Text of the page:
is now one of the world’s largest industries and one of its fastest growing
economic sectors. For many countries tourism is seen as a main instrument for
regional development, as it stimulates new economic activities. Tourism may
have a positive economic impact on the balance of payments, on employment, on
gross income and production, but it may also have negative effects, particularly
on the environment. Unplanned and uncontrolled tourism growth can result in
such a deterioration of the environment that tourist growth can be compromised.
The environment, being the major source of tourist product, should therefore be
protected in order to have further growth of tourism and economic development
in the future. This is specially true with regard to tourism based on the
natural environment. Sustainable tourism has three interconnected aspects:
environmental, sociocultural, and economic. Sustainability implies permanence,
so sustainable tourism includes optimum use of resources, including biological
diversity; minimization of ecological, cultural and social impacts; and
maximization of benefits for conservation and local communities. It also refers
to the management structures that are needed to achieve this.
research work provides a theoretical framework for sustainable tourism. The
first part presents general views on tourism and sustainable economic
development, and some opinions on the relationship between tourism and the
environment. The second part concentrates on strategies and policy instruments.
Also, this research work was supported based on the hypothesis tested and the
method of research is a quantitative research method and testing tools is the
SPSS data tool and analysis with chi-square using a 0.5 significance difference
1992 at the Rio Earth Summit, 178 governments approved Agenda 21 and the Rio
Declaration. Agenda 21 offered a blueprint for sustainable development, while
the Rio Declaration articulated the main principles for sustainable development
in the 21st century. Both documents challenged organizations, governments and
industries to work towards maximum levels of sustainability, a number of
countries in Africa and the Pacific consider tourism to be an important vehicle
for economic and social development. The tourism industry has the potential to
generate foreign exchange earnings, create employment, promote development in
various parts of the country, reduce income and employment disparities among
regions, strengthen linkages among many sectors of the national economy and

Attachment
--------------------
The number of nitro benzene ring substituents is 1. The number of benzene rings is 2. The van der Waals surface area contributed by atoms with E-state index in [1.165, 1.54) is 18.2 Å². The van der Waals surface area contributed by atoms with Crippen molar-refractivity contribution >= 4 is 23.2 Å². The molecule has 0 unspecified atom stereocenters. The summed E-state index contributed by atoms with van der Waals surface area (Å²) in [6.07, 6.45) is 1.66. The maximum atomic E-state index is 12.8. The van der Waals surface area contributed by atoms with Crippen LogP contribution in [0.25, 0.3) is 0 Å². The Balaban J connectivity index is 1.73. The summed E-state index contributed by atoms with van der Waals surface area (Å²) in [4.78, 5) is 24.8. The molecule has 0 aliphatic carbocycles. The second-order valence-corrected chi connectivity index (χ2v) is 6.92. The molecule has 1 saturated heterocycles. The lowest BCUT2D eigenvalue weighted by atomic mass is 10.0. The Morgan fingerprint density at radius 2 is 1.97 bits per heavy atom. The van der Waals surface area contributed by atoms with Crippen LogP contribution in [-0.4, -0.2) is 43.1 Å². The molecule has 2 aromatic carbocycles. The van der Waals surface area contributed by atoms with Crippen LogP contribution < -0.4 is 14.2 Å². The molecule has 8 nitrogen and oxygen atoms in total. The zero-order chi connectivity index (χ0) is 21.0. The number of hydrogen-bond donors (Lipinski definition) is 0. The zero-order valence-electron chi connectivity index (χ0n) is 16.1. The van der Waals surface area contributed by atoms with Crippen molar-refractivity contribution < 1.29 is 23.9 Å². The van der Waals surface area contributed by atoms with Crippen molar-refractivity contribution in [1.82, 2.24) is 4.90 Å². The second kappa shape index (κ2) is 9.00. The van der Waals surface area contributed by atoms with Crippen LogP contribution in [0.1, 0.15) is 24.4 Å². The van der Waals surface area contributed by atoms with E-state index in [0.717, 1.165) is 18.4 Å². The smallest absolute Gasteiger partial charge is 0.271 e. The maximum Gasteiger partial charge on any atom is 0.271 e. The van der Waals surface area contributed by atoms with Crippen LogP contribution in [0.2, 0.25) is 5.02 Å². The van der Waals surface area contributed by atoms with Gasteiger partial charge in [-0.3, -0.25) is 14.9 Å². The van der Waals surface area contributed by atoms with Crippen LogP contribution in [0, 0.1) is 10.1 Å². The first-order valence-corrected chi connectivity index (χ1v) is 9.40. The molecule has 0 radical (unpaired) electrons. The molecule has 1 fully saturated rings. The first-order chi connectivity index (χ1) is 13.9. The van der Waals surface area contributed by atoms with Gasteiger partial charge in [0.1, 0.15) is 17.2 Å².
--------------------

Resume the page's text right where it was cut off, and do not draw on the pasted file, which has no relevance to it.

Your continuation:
help to alleviate poverty. However, this standard view of the tourism industry
does not give a complete picture of the potential contribution that tourism can
provide for developing countries. A more complete viewpoint can be provided by
the concept of sustainable tourism development, because it can help
policy-makers make more effective policies and plans designed to realize the
full social and economic potential of the tourism industry. Sustainable tourism
development is premised on the responsibility of governments and all
stakeholders in the tourism sector to ensure that long-term prosperity and the
quality of life of future generations is not placed at risk.
order to sustain tourism, it is necessary for countries to address various
issues arising from tourism’s contribution to development in a comprehensive,
systematic way. Issues of policy-making, planning, management and the
participation of the private sector and other stakeholders must be addressed in
terms of opportunities for action and possible constraints that need to be
overcome by concerted efforts.
plays important role in economic development at any community, national,
regional and global levels by using natural resources and environments as key
physical inputs. In making use of the environment and natural resources, the
negative impacts have to be minimized to assure sustainable use, as well as
generate enough tourism revenue to reinvest a certain portion of funds. The
reinvestment should aim at enhancing the quality of the resources and build the
management capacity at various levels. There is a complex relationship between
tourism and the environment, such that tourism has inevitable and important
environmental impacts, including: resource use, consumption, waste, pollution
and effects from tourism-related transport. At the same time, beaches,
mountains, rivers, forests and diverse flora and fauna make the environment a
basic resource that the tourism industry needs in order to thrive and grow.
While the viability of tourism could be threatened by negative environmental
impacts, tourism could also contribute significantly to environmental protection.
1.1 Background of the Study
Development has become an accepted concept for policy development.
International Agencies and Organizations like the World Tourism and Travel
Council (WWTC) and the International Federation of Tour Operators (IFTO) have
attempted to highlight tourism- environment issues. In 1993, the World Tourism
Organisation (WTO) published a Guide for sustainable development for local
planners. UNEP, in collaboration with the International Hotels Environment
Initiative has produced guidelines to improve the environmental performance of
hotel units (The Green Hotelier, Going Green Makes Sense, Environmental
Management for Hotels). The Convention for Biodiversity and Agenda 21 support
incentives towards sustainable tourism development.
European Commission has published the Green Paper on the Role of the Union in
the field of Tourism. During 1995 and 1996 it established ECONETT, a network
for tourism and environment. Significant initiatives for sustainable tourism
were also undertaken by the Council of Europe. Because of Treaty obligations,
the EU''s tourism sector cooperation with governments or private business needed
to include a consideration of the environmental effects of each planned action.
Within this context the private sector also undertook initiatives towards
reducing impacts of tourism on the environment.
airlines and others implemented several measures in order to promote
sustainable consumption of natural resources and minimization of waste
over long distances requires a large amount of time and/or energy. Generally,
this involves burning fossil fuels, a largely unsustainable practice and one